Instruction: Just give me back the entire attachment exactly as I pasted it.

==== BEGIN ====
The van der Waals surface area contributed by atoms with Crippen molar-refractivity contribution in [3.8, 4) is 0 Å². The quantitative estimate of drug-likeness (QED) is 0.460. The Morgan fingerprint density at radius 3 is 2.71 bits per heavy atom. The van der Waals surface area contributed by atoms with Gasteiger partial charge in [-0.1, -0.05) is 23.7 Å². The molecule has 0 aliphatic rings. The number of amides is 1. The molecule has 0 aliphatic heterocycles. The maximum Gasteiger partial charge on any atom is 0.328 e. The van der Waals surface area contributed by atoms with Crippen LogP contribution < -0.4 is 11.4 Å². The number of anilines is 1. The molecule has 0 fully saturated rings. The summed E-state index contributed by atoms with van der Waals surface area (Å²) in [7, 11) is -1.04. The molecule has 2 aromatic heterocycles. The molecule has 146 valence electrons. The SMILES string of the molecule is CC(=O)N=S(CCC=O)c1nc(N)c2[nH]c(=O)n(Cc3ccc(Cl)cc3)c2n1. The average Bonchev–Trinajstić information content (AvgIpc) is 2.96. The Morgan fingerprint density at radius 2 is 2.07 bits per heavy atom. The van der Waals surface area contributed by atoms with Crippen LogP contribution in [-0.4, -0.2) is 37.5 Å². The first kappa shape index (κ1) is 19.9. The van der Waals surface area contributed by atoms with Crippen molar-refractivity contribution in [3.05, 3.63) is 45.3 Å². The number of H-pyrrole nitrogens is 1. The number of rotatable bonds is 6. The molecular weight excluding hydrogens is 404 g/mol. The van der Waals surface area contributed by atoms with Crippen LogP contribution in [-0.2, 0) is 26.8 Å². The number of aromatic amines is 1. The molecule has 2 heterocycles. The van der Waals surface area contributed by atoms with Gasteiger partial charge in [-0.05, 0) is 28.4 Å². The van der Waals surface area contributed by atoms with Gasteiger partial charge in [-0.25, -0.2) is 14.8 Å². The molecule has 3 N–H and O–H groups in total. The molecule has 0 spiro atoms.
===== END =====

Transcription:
The van der Waals surface area contributed by atoms with Crippen molar-refractivity contribution in [3.8, 4) is 0 Å². The quantitative estimate of drug-likeness (QED) is 0.460. The Morgan fingerprint density at radius 3 is 2.71 bits per heavy atom. The van der Waals surface area contributed by atoms with Gasteiger partial charge in [-0.1, -0.05) is 23.7 Å². The molecule has 0 aliphatic rings. The number of amides is 1. The molecule has 0 aliphatic heterocycles. The maximum Gasteiger partial charge on any atom is 0.328 e. The van der Waals surface area contributed by atoms with Crippen LogP contribution < -0.4 is 11.4 Å². The number of anilines is 1. The molecule has 0 fully saturated rings. The summed E-state index contributed by atoms with van der Waals surface area (Å²) in [7, 11) is -1.04. The molecule has 2 aromatic heterocycles. The molecule has 146 valence electrons. The SMILES string of the molecule is CC(=O)N=S(CCC=O)c1nc(N)c2[nH]c(=O)n(Cc3ccc(Cl)cc3)c2n1. The average Bonchev–Trinajstić information content (AvgIpc) is 2.96. The Morgan fingerprint density at radius 2 is 2.07 bits per heavy atom. The van der Waals surface area contributed by atoms with Crippen LogP contribution in [-0.4, -0.2) is 37.5 Å². The first kappa shape index (κ1) is 19.9. The van der Waals surface area contributed by atoms with Crippen molar-refractivity contribution in [3.05, 3.63) is 45.3 Å². The number of H-pyrrole nitrogens is 1. The number of rotatable bonds is 6. The molecular weight excluding hydrogens is 404 g/mol. The van der Waals surface area contributed by atoms with Crippen LogP contribution in [-0.2, 0) is 26.8 Å². The number of aromatic amines is 1. The molecule has 2 heterocycles. The van der Waals surface area contributed by atoms with Gasteiger partial charge in [-0.05, 0) is 28.4 Å². The van der Waals surface area contributed by atoms with Gasteiger partial charge in [-0.25, -0.2) is 14.8 Å². The molecule has 3 N–H and O–H groups in total. The molecule has 0 spiro atoms.